Sociologist Paulin Straughan, however, cautioned against making the OBS programme compulsory. "Social integration needs to be done by choice. If they feel that it needs to be done out of compulsion, this misses the point completely."

Additional reporting by Ng Keng Gene





Minister Grace Fu just announced the details of the OBS Expansion Plan! This expansion will provide many more youths...
Posted by Outward Bound Singapore ( OBS ) on Wednesday, March 30, 2016






Was at Outward Bound Singapore ( OBS ) yesterday to share about its expansion plans. I also had the chance to join some...
Posted by Grace Fu on Thursday, March 31, 2016






Expanded facilities on Coney Island will allow more to take part
By Ng Keng Gene, The Straits Times, 31 Mar 2016

The current Inverse Tower at Outward Bound Singapore's (OBS) Pulau Ubin campus is meant to test one beyond his or her perceived limits, and inculcate teamwork.

But it can accommodate only eight teams of two people working together. New rope courses at the upcoming OBS @ Coney campus could allow up to six teams of eight people to participate together.

"Usually when we design some of these facilities, you have an average of two groups or three groups at one time. Our new facilities will be expanded, so that they can take up to six groups in the same area to utilise the space better. Critically, it will also provide challenges that are more team-oriented," said Mr Nicholas Conceicao, the executive director of OBS.

Such new facilities are among the many ideas that OBS is looking into, to fully utilise the potential of OBS @ Coney and its location.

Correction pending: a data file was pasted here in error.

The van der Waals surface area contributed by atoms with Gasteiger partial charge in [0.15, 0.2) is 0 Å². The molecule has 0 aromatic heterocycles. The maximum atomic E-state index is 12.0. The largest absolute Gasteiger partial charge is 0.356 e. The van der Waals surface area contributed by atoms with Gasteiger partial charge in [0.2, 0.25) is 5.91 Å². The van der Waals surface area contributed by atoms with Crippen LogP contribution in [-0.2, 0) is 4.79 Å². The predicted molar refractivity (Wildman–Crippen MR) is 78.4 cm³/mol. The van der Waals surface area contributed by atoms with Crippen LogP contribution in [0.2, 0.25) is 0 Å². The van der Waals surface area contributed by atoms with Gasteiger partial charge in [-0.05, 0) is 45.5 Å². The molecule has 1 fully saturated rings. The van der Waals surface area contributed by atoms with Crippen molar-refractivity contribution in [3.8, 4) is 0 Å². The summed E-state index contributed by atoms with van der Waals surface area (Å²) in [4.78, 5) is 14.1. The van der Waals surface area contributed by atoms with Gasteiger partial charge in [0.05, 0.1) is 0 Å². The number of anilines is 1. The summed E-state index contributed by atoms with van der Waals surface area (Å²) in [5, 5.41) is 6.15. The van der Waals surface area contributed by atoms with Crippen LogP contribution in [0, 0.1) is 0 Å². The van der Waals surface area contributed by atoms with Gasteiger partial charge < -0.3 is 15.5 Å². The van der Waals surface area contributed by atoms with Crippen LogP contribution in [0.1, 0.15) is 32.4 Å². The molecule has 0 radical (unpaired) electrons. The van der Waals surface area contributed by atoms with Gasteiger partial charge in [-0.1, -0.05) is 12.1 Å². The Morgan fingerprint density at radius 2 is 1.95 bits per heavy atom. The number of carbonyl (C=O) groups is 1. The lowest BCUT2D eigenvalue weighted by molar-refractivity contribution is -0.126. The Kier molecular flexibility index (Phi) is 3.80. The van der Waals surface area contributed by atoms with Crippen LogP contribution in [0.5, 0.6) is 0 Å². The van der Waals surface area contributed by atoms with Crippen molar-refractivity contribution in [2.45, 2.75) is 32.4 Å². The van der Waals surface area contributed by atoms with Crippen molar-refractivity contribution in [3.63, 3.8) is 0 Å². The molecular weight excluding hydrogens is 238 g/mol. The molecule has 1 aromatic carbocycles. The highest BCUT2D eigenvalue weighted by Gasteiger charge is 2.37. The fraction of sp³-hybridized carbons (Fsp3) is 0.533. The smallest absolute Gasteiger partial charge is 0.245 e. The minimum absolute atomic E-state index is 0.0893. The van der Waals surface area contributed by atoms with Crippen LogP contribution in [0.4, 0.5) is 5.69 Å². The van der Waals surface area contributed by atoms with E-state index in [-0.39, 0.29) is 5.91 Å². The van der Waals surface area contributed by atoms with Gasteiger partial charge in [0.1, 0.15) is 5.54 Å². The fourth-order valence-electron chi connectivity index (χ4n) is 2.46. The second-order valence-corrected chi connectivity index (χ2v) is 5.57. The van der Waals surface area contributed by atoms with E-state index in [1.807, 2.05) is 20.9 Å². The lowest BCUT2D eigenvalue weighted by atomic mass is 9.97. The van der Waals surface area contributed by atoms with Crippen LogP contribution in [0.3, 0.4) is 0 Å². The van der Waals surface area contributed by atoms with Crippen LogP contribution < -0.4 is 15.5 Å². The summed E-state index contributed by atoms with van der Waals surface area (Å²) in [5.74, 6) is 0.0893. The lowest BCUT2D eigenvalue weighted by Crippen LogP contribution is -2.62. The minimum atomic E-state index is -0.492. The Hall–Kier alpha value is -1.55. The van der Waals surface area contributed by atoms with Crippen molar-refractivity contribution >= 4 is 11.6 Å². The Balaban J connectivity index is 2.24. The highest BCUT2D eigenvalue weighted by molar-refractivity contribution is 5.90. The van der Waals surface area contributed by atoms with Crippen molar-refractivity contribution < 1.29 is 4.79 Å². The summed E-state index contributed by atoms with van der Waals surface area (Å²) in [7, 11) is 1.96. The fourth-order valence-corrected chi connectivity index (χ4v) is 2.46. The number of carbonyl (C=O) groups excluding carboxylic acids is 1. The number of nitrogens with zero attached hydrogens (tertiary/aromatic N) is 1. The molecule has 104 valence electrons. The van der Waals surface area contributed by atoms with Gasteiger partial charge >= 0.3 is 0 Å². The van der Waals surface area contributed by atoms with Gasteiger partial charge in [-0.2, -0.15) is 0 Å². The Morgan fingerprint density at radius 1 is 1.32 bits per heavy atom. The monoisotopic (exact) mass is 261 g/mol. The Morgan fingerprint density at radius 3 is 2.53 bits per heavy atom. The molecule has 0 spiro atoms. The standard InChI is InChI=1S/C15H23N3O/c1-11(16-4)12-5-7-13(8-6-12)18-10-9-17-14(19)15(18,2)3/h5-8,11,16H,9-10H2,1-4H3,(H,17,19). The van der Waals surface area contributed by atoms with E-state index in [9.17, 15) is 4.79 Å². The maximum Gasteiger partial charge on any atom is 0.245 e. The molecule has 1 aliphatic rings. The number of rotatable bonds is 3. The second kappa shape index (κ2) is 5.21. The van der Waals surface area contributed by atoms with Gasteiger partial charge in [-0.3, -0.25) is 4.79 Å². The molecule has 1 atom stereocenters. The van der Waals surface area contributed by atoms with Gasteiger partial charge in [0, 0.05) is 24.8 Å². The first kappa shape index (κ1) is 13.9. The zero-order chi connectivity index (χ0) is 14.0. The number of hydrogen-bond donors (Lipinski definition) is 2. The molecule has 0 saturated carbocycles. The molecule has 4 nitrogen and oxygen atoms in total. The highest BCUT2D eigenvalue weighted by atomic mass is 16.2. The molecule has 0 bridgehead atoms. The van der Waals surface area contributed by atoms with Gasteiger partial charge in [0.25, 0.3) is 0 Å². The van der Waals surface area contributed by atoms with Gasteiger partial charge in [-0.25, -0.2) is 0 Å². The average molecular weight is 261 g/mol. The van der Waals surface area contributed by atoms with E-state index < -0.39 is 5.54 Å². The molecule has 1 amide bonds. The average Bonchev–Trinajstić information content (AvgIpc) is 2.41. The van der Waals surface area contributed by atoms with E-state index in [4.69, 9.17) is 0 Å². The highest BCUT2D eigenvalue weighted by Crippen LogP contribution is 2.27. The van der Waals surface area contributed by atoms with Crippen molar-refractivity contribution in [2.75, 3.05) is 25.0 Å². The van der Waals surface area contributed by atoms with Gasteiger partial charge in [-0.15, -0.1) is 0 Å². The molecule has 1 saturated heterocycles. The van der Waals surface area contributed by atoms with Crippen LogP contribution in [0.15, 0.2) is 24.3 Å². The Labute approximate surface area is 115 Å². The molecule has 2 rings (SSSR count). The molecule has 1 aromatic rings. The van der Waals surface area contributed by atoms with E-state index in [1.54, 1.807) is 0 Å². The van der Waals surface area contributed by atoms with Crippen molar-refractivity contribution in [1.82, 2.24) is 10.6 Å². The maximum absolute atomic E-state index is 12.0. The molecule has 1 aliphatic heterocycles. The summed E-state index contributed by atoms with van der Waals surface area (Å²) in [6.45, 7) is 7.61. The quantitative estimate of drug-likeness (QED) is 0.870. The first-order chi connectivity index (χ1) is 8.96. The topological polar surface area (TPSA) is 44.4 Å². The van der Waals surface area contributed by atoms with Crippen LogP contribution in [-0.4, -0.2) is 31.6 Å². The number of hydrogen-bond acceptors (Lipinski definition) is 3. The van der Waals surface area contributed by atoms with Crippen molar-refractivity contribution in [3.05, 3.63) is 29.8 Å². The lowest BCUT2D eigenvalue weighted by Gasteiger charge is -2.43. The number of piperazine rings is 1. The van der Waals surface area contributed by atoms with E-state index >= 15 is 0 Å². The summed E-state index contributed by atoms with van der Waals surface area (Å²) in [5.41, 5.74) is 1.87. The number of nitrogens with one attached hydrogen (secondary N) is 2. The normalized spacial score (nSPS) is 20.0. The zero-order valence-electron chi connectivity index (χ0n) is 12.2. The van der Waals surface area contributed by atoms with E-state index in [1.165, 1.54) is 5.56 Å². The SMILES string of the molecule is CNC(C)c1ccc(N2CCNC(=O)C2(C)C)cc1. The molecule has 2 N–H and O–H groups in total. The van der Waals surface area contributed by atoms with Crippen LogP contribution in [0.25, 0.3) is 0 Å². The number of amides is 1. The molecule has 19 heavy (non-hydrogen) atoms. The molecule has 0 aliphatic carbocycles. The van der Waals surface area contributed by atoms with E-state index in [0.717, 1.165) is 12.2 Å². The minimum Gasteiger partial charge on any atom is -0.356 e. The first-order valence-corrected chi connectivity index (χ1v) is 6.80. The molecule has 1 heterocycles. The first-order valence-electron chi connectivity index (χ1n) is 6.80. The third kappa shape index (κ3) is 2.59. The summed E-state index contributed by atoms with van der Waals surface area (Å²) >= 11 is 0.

Ms Grace Fu, Minister for Culture, Community and Youth and Chairperson for National Youth Council, Singapore, climbing the Inverse Tower at Outward Bound Singapore ( OBS ) campus on Pulau Ubin with a Kranji Secondary School student. Ms Fu is expected to share OBS’ expansion plans and its new campus at Coney Island.(Video: Wee Teck Hian/TODAY)
Posted by TODAY on Tuesday, March 29, 2016


Minister for Culture, Community and Youth Grace Fu said: "Coney is linked to mainland Singapore, so it's in a great position to launch both sea and land expeditions across Ubin, Coney and the mainland."

One possible expedition could involve cycling and coastal paddling, allowing young people to explore waterways and park connectors as far away from Coney Island as East Coast Park, on customised bicycles and kayaks. This would allow special needs youngsters to participate as well, which is part of OBS' push to become more inclusive in its programmes.

National Youth Council (NYC) chief executive David Chua said public consultations will be held to gather opinions on what people would like to see and experience in the new campus.

"I envisage that across the five years of building, we will consult many focus groups on a constant basis. We first started gathering feedback at the end of 2015," he said.

OBS will have to increase its staffing to prepare for the new campus. While it currently employs about 110 people, it will require triple the number to cope with the increased participant numbers.

Staff do not include only instructors, but also a vast range of support staff like field supervisors, medical staff and a logistics team.

"Our intention is to embrace diversity, forge a common experience and be inclusive. Youth today grow up in very varied backgrounds. Our programme aims to bring youth together and forge a shared experience for all," said Mr Ng Chun Pin, NYC's deputy chief executive.





Outward Bound: How it evolved
By Ng Keng Gene, The Straits Times, 31 Mar 2016